Author // Katy Bowman, M.S.
Our physical environment is constant, meaning there are forces constantly at play—shaping our bodies into a structure we will call on in the future. Unfortunately, the set of forces modern people tend to create result in a structure not well-suited for basic biological functions like digestion, respiration, procreation, etc. Issues with our structure tend to arise in our 30s and 40s, perpetuating the idea that the ailments we have are a sort of “wearing out” of parts, but actually the ailments we experience as adults begin much earlier. For example, osteoporosis—a disease where bones become less dense and more prone to fractures and breaks— is now known as an issue stemming from peak bone mass not being achieved in childhood.
Millions experience these ailments of affluence— illnesses that arise in cultures with abundant, poorquality food and poor movement habits—yet extensive research showing (yet again) that we need to move more is rarely integrated into real life, where large bouts of inactivity occur.
Many think, “Hey, I walk a mile every day,” or “I ride my bike to work!” and that’s fantastic. But in these cases we are attempting to achieve with a bout of exercise the effect that all-day movement has on the body. In the same way eating one meal’s worth of calories (700) doesn’t fuel us for the day in the same way a full 2,500 calories does, our approach to exercise—an hour a day— is the equivalent to movement starvation.
Even with competitive athletes, the latest research shows that people can be both active and sedentary.
Do the math. Even if you exercise an hour a day, seven days a week, your total movement time equals a whopping 420 minutes out of 10,080 minutes in a week, or about 4 percent of all time spent. The rest of the time, in the other 96 percent of your weekly minutes, exercisers and non-exercisers alike sit in their chairs, at their desks, and behind their books and computers.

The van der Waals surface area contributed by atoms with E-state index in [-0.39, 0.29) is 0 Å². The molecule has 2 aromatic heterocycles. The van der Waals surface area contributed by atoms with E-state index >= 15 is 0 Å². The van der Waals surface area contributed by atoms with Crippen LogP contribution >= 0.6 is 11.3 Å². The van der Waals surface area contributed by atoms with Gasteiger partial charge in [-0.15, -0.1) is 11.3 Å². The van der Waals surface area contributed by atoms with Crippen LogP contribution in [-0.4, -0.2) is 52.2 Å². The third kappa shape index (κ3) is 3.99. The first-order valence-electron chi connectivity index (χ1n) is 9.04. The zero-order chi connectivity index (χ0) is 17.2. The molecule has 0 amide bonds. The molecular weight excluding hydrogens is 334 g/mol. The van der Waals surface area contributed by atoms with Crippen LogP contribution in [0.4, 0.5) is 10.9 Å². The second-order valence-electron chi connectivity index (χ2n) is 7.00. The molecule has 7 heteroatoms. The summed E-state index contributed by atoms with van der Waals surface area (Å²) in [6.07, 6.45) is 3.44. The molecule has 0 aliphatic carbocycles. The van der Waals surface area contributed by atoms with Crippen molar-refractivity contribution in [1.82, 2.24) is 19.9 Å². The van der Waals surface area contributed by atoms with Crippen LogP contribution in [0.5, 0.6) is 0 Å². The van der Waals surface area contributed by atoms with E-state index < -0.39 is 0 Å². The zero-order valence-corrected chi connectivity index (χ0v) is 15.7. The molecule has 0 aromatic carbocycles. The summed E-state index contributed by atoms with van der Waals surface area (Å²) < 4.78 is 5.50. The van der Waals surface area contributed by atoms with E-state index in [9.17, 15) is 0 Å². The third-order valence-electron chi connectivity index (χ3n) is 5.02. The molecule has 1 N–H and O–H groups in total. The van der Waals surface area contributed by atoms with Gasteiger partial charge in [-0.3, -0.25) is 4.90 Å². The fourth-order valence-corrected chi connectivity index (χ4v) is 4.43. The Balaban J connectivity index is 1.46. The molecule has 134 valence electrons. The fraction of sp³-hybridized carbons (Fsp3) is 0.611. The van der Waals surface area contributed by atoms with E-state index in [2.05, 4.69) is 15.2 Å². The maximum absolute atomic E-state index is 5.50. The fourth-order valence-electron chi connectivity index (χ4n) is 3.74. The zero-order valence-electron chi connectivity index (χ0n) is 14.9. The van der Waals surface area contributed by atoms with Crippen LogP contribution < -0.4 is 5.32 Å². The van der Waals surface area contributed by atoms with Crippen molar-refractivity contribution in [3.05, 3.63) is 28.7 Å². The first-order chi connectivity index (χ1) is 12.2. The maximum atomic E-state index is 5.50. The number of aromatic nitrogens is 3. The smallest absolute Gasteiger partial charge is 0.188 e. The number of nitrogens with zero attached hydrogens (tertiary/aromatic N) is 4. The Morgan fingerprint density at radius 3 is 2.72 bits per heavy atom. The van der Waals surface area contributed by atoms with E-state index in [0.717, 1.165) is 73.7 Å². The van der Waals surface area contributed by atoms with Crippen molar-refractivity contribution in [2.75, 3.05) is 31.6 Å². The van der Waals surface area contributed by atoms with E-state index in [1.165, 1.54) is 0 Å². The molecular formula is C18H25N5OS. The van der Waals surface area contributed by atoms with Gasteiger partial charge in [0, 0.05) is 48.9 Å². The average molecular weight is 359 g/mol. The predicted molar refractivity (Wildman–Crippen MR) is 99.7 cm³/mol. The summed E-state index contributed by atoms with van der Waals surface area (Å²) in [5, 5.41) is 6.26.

Like you, I think a lot about my physical positioning throughout the day. Or perhaps you don’t consider your own posture all day long, but you think about the positioning of your students or about the alignment of children in general. The positioning of the human body is critical; it is the position of parts and how these positions are utilized throughout the day that create the forces that end up shaping the body. However, most of the parameters for “good” positioning stem from ergonomic science, which does not necessarily mean what is best for you and your body. The trouble with using ergonomic science when selecting optimal posture is that ergonomics is not the scientific pursuit of what is best for the human body—it’s the scientific pursuit of how the human body can be best positioned for the purpose of returning to work the next day, and then the next and the next and the next, until retirement age.
It’s about one position for eight or more hours at a time. Finding an optimal working position, then, is not about your long-term health as much as it’s about your production value over a short period of employable time. It is critical that we read the fine print on the ergonomic prescription label: warning, being still is detrimental to your body. Or, said another way: There really isn’t a “best” way to sit—there is only a way to sit that loads the parts damaged by chronic sitting in a less damaging way. To focus our energy on optimal stillness is like researching for the most nutritious 600-calorie diet instead of solving the problem of being underfed.
Defining, more clearly, the terms posture and alignment can be helpful to remind us why it’s not a position that we are after, but a set of forces under which the body responds well.
Posture: The way in which your body is positioned when you are sitting or standing. To explain a bit further, posture is the orientation of parts. You quantify posture by measuring how parts are positioned relative to each other and the ground. Maybe it’s easier to think of the body on a grid where you can plot the parts on a graph.
Alignment: The proper positioning or state of adjustment of parts (as of a mechanical or electronic device) in relation to each other. Both posture and alignment have to do with positioning, but they differ in that alignment’s definition includes the word “proper.” It’s this idea that sets the two apart. Proper doesn’t imply better in a condescending kind of way, but is defined as “of the required type; suitable or appropriate.” Just as there is a proper diet for the human (or horse or snake or tiger), there is a proper alignment.
A proper diet is made up of a vast array of nutritional components. Proper alignment is made up of nutritional loads—varying, unique deformations (think: microdeformations) to the physical structure that result in a particular genetic expression that deems your structure.